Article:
Also in regards to Dent, too much importance is placed on his fall from grace as being the potential last straw for the people of Gotham. To worry about Dent's courtroom victories being undermined is one thing - that's something pragmatic that needs to be addressed. I wouldn't even mind some concern shown to letting Dent's reputation remain untarnished just because it's what the man deserved. But the catastrophic emotional and spiritual toll that Batman, Gordon and The Joker believe Gotham's citizens will sustain if Dent is revealed to have turned into a violent criminal ("People will lose hope!")? I don't know - on a scale of 1 to 10, I'm going to go over Batman and Gordon's heads and guess it would rate a 3, at best.

If the truth ever came out about Dent, there'd be a collective shoulder shrug and that's that. And I also wonder exactly how the alternative truth that Gordon and Batman are choosing to sell Gotham is any more comforting than what really happened (to think that a good man died senselessly and a murdering vigilante is on the loose, eluding law enforcement, seems like just as much of a spirit killer as anything else). If Batman really is willing to be whatever Gotham needs him to be, as he says, then he ought to just bite the bullet and kill The Joker. Get your hands dirty. Finish the job, man.

But overall, I give high marks to The Dark Knight. It reminds me a little too much of the sort of heavy-handed, 'grim n' gritty' comics that were in vogue twenty years ago in the wake of such industry-altering works like, well, The Dark Knight Returns and I still think that a middle ground between the real-world approach of Nolan and the stylization of the comics could result in the best Batman of them all one day. But until then, The Dark Knight will have to do. To paraphrase the movie, it's not the Batman film we need, but the one that we deserve.


Marty said...

I had a very similar reaction to Dent's "turn", and it's an issue I had with REVENGE OF THE SITH, too. Transforming a character from "good" to "evil" is a tough gig. EP3 had two movies to do it with, and I still felt the "turn" was abrupt.

I think you're right. Harvey needed to have a screw loose BEFORE the Two-Face switch. Certainly would have helped matters.

Bale's voice got to me, too. There was definitely some post-production tampering going on. They must have pitched it down and added reverb or something. At the IMAX screening, you could feel his lines shake the seat, completely taking over the sub-woofers.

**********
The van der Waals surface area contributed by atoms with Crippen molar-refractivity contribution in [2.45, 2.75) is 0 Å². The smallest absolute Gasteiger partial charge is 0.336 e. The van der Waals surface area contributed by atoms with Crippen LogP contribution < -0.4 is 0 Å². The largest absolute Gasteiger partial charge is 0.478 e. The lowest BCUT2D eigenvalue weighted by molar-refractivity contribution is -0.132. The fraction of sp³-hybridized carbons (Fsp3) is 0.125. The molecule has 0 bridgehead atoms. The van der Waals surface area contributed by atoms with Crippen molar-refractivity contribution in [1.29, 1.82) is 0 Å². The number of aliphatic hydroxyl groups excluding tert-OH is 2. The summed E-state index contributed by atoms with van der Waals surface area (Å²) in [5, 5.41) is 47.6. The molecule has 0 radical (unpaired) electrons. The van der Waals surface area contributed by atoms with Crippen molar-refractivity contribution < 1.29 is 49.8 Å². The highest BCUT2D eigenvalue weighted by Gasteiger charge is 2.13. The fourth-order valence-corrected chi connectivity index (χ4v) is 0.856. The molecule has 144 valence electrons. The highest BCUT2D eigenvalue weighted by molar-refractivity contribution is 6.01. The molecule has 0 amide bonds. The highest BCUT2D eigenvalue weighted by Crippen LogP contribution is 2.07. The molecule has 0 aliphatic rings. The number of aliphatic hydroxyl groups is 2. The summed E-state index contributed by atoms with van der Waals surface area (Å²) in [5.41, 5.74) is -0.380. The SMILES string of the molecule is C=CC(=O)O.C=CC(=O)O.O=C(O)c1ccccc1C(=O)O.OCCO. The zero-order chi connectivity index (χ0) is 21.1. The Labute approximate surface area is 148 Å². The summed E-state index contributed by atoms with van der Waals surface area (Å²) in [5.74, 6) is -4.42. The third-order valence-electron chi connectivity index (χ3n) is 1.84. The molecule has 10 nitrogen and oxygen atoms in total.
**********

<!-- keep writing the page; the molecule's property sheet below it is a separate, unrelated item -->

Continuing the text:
Overall, super movie, though. I really enjoyed it.

Jeff Allard said...

Yeah, it's still a very good movie. Just a little more flawed than I think most reviewers are bothering to note. One of the things that killed me with Dent was that they had him donning a comic book-style split-suit at the end with one side burned and the other still intact. I just didn't see the character as established in the movie - someone who was so hellbent on exacting his revenge - bothering to go through that kind of extra effort.

Bob Ignizio said...

Good insights, as usual. I personally like the bat voice, although without a doubt it teeters dangerously close to being silly (and obviously for some goes over the edge).

As for Dent and the ending, I think it works thematically if not realistically, and in this case that was good enough for me.

I'd also argue that Harvey wasn't meant to be the same split personality villain we know from the comics. There's just one personality, unhinged and driven to vengeance, tempered only by his belief in chance as a form of justice.

I'll have to watch the flick again, but I think the suit may have been the same one Harvey was wearing when he got injured.

Jeff Allard said...

You're right about the suit, Bob. For some reason the first time I watched the movie I didn't notice the burn damage until the last scene with Dent and Gordon. So that's much easier to go along with. And I would agree that this Dent is purely revenge-driven. My complaint would still be that as horrible as his trauma was that it wouldn't automatically turn him into someone who would point a gun at a kid, for instance.

But overall, my gripes were really minor. I just wonder what kind of impact this will have on future comic book adaptations. On a commercial level it means that Hollywood will keep making comic adaptations for the next 500 years at least. But I also hope that it - along with Iron Man - will prove that it's worth doing these movies right. If you take the time and apply some intelligence - then the sky's the limit.